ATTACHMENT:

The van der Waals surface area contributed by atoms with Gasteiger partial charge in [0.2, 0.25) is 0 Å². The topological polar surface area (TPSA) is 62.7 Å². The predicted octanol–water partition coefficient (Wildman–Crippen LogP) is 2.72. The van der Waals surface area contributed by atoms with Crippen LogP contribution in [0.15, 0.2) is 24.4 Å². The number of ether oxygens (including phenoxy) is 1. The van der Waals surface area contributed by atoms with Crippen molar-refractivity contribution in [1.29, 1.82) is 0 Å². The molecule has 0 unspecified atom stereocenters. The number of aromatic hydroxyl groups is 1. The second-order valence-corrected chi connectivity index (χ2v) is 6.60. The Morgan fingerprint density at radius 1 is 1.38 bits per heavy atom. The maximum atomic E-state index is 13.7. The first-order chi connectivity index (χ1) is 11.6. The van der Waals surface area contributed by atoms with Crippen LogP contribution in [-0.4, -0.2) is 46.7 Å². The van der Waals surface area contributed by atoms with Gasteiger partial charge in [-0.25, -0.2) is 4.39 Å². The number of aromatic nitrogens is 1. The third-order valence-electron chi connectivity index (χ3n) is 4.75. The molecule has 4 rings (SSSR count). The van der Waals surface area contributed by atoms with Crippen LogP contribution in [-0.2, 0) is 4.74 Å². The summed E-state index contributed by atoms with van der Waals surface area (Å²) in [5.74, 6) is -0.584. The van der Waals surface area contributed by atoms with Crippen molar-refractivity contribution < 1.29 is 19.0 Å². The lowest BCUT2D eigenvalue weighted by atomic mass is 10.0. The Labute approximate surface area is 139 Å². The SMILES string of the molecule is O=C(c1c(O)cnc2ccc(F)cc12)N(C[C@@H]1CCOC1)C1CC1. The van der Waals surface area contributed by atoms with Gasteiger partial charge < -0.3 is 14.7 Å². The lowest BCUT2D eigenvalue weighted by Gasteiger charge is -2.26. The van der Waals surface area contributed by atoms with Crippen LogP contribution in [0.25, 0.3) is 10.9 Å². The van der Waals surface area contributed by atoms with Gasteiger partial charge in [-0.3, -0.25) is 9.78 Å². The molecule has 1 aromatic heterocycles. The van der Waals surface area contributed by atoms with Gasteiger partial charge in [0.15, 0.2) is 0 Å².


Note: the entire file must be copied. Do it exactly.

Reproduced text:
The van der Waals surface area contributed by atoms with Gasteiger partial charge in [0.2, 0.25) is 0 Å². The topological polar surface area (TPSA) is 62.7 Å². The predicted octanol–water partition coefficient (Wildman–Crippen LogP) is 2.72. The van der Waals surface area contributed by atoms with Crippen LogP contribution in [0.15, 0.2) is 24.4 Å². The number of ether oxygens (including phenoxy) is 1. The van der Waals surface area contributed by atoms with Crippen molar-refractivity contribution in [1.29, 1.82) is 0 Å². The molecule has 0 unspecified atom stereocenters. The number of aromatic hydroxyl groups is 1. The second-order valence-corrected chi connectivity index (χ2v) is 6.60. The Morgan fingerprint density at radius 1 is 1.38 bits per heavy atom. The maximum atomic E-state index is 13.7. The first-order chi connectivity index (χ1) is 11.6. The van der Waals surface area contributed by atoms with Crippen LogP contribution in [-0.4, -0.2) is 46.7 Å². The van der Waals surface area contributed by atoms with Gasteiger partial charge in [-0.25, -0.2) is 4.39 Å². The number of aromatic nitrogens is 1. The third-order valence-electron chi connectivity index (χ3n) is 4.75. The molecule has 4 rings (SSSR count). The van der Waals surface area contributed by atoms with Crippen LogP contribution in [-0.2, 0) is 4.74 Å². The summed E-state index contributed by atoms with van der Waals surface area (Å²) in [5.74, 6) is -0.584. The van der Waals surface area contributed by atoms with Crippen molar-refractivity contribution < 1.29 is 19.0 Å². The lowest BCUT2D eigenvalue weighted by atomic mass is 10.0. The Labute approximate surface area is 139 Å². The SMILES string of the molecule is O=C(c1c(O)cnc2ccc(F)cc12)N(C[C@@H]1CCOC1)C1CC1. The van der Waals surface area contributed by atoms with Gasteiger partial charge < -0.3 is 14.7 Å². The lowest BCUT2D eigenvalue weighted by Gasteiger charge is -2.26. The van der Waals surface area contributed by atoms with Crippen LogP contribution in [0.25, 0.3) is 10.9 Å². The van der Waals surface area contributed by atoms with Gasteiger partial charge in [-0.3, -0.25) is 9.78 Å². The molecule has 1 aromatic heterocycles. The van der Waals surface area contributed by atoms with Gasteiger partial charge in [0.15, 0.2) is 0 Å².